It's a bit of a biotch to get off but not a huge job in return for piece of mind.

    I usually ride with the plastic cover removed to keep an eye on the sprocket.
    #6
  7. Emmbeedee

    Emmbeedee Procrastinators

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    Good idea putting Loctite on there. That's what I plan to do. I have some Bearing Mount 620 I hope will be appropriate for the job.
    #7
  8. Emmbeedee

    Emmbeedee Procrastinators

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    Why would I check the bolt for tightness? If they'd done the job right, using Loctite to hold the bolt in, would I reasonably expect it to need checking? If it was Loctited properly, checking it would break the bond anyway.

    We normally get 40,000 out of sprockets and chains, but they're usually hooked slightly by the end of life. I plan to get a little more out of this one though since it's not badly hooked.
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  9. JRWooden

    JRWooden Long timer

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    Rev. #4 of the BMW manual (they are now up to at least rev. #6 but I don't have it... )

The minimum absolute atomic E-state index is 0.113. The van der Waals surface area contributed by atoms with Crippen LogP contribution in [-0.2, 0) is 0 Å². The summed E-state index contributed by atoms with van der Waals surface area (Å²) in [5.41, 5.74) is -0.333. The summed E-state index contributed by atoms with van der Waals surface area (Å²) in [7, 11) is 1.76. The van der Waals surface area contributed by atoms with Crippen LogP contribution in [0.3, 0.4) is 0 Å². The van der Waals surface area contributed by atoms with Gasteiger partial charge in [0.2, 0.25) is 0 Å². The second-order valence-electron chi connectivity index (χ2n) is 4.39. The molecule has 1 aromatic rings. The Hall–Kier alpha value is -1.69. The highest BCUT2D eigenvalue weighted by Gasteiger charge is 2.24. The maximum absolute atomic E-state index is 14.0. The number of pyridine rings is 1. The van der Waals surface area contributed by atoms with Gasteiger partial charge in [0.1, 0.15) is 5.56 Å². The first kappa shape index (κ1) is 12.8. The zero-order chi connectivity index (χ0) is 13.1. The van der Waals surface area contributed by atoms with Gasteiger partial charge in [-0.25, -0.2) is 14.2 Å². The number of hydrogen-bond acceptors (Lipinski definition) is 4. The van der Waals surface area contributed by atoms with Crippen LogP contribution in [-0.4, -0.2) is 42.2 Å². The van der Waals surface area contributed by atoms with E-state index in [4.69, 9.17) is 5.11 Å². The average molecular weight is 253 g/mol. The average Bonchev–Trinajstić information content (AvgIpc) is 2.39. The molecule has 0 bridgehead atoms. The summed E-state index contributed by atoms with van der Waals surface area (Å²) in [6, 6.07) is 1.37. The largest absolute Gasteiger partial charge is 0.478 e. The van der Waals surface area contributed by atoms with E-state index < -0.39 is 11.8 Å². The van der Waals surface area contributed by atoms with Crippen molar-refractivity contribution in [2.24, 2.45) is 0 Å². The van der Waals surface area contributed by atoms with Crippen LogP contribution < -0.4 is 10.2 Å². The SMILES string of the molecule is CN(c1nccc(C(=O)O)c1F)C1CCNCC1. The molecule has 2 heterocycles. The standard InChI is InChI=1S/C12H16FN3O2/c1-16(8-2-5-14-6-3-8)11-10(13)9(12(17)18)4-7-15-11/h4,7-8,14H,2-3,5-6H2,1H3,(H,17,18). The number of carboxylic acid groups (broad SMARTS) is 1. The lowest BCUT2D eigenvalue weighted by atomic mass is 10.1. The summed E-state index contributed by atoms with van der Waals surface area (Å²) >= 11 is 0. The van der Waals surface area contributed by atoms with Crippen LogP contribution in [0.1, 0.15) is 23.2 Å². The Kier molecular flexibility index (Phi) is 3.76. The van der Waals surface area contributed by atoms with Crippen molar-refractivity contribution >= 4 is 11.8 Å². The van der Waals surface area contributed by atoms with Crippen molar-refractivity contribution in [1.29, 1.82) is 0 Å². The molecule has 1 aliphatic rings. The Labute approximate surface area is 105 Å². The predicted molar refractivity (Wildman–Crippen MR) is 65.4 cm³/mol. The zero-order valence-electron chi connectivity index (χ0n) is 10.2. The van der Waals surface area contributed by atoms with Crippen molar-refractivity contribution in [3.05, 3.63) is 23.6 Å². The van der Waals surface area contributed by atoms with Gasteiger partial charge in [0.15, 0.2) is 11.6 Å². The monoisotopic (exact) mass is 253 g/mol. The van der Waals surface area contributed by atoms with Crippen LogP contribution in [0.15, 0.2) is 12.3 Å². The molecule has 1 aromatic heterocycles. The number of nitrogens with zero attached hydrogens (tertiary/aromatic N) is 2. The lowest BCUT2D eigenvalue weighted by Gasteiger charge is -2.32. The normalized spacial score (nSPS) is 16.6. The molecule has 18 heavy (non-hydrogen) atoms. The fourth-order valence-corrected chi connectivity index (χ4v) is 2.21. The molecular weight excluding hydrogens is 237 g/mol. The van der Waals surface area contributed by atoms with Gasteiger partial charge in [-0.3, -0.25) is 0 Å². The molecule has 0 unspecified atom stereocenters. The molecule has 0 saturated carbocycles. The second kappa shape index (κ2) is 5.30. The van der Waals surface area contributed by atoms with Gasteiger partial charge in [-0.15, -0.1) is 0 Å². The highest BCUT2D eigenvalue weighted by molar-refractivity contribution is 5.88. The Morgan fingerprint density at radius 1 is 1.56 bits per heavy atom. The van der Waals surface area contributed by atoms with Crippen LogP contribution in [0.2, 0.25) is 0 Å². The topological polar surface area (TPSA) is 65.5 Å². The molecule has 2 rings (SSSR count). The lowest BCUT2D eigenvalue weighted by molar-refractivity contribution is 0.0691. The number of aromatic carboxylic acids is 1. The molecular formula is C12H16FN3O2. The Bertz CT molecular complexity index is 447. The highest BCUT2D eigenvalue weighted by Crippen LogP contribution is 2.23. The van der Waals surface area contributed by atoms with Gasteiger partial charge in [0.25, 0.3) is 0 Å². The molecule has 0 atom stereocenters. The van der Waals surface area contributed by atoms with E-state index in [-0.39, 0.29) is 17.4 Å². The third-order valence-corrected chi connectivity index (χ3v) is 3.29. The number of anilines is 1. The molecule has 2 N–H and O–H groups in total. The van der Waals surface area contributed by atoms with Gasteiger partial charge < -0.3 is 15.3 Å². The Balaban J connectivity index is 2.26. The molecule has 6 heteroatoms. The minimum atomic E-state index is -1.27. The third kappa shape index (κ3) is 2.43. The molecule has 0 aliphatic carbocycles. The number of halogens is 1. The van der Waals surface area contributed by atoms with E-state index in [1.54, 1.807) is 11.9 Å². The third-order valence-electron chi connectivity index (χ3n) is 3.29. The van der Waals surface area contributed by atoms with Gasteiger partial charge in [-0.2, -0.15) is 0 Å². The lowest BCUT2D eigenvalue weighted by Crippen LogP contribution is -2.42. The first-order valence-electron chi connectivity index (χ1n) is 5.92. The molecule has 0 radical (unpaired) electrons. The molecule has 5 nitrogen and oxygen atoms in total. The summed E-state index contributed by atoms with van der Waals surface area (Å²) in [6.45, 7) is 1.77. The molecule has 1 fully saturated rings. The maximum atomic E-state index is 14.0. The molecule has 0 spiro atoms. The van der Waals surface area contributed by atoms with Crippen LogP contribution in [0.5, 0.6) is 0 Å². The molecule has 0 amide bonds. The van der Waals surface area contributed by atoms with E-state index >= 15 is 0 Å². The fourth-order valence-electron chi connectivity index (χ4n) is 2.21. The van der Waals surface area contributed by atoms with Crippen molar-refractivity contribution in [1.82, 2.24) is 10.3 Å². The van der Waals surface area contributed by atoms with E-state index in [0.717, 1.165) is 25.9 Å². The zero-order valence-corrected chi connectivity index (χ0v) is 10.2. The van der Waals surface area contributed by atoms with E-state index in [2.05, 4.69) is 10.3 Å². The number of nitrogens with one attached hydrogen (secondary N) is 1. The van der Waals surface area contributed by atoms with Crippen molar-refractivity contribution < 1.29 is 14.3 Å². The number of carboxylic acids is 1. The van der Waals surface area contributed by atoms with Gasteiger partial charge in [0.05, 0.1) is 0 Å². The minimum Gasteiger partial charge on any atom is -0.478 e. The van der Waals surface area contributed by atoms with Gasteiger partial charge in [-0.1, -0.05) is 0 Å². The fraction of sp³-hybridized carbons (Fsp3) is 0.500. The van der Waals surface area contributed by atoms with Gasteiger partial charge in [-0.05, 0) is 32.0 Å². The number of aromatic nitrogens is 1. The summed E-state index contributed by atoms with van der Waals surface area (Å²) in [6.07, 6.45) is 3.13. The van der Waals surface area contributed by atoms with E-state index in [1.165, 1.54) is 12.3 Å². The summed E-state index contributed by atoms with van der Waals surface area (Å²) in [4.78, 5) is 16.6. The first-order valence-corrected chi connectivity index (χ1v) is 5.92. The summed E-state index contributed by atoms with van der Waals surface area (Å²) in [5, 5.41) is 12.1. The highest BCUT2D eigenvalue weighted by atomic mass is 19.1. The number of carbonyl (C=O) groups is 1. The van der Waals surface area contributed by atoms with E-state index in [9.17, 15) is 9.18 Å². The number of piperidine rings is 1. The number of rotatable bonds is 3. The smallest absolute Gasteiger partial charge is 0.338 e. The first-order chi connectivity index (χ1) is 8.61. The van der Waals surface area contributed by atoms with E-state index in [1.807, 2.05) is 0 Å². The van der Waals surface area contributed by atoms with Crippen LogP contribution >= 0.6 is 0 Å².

calls for locktite #243 on the front sprocket bolt, with torque of 50Nm

    On rear sprocket it says to use new nuts (they are some sort of special mechanical locking nuts),
    and are to be TTA (Torqued to Angle) 10Nm seating torque, TTA of90 degrees.

    But again my manual is potentially down-level ...
    You'd think that for $120 I'd get free updates but nooooooooooooo :cry
    #9
  10. Emmbeedee

    Emmbeedee Procrastinators

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    Thanks for the torque figures. Saves me looking them up.




    Sent using strings and tin cans and Tapatalk
    #10
  11. Emmbeedee

    Emmbeedee Procrastinators

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    Strange - I was looking at the sprocket today and it almost looks like it has a brass core or something like that.

    [​IMG]
    #11
  12. Reaver

    Reaver Outta Here

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    So does my rev 6???

    Emmbeedee, I am not offended nor am trying to offend. All trades have shoddy workers so that is a possibility as well. My point was that ALL your nuts and bolts should be checked at least once a year or more if required. We don't have the safety factor a car does. If there was loctite on the bolt, and torqued correctly to 50 NM, the loctite would require what, maybe 100 NM of force to break? Therefore checking a tight, loctited bolt would not cause it to move unless it was already loose. The copper you see on the sprocket is copper anti-seize. The reason your sprocket was able to be removed after 40k kms, not rusted on solid.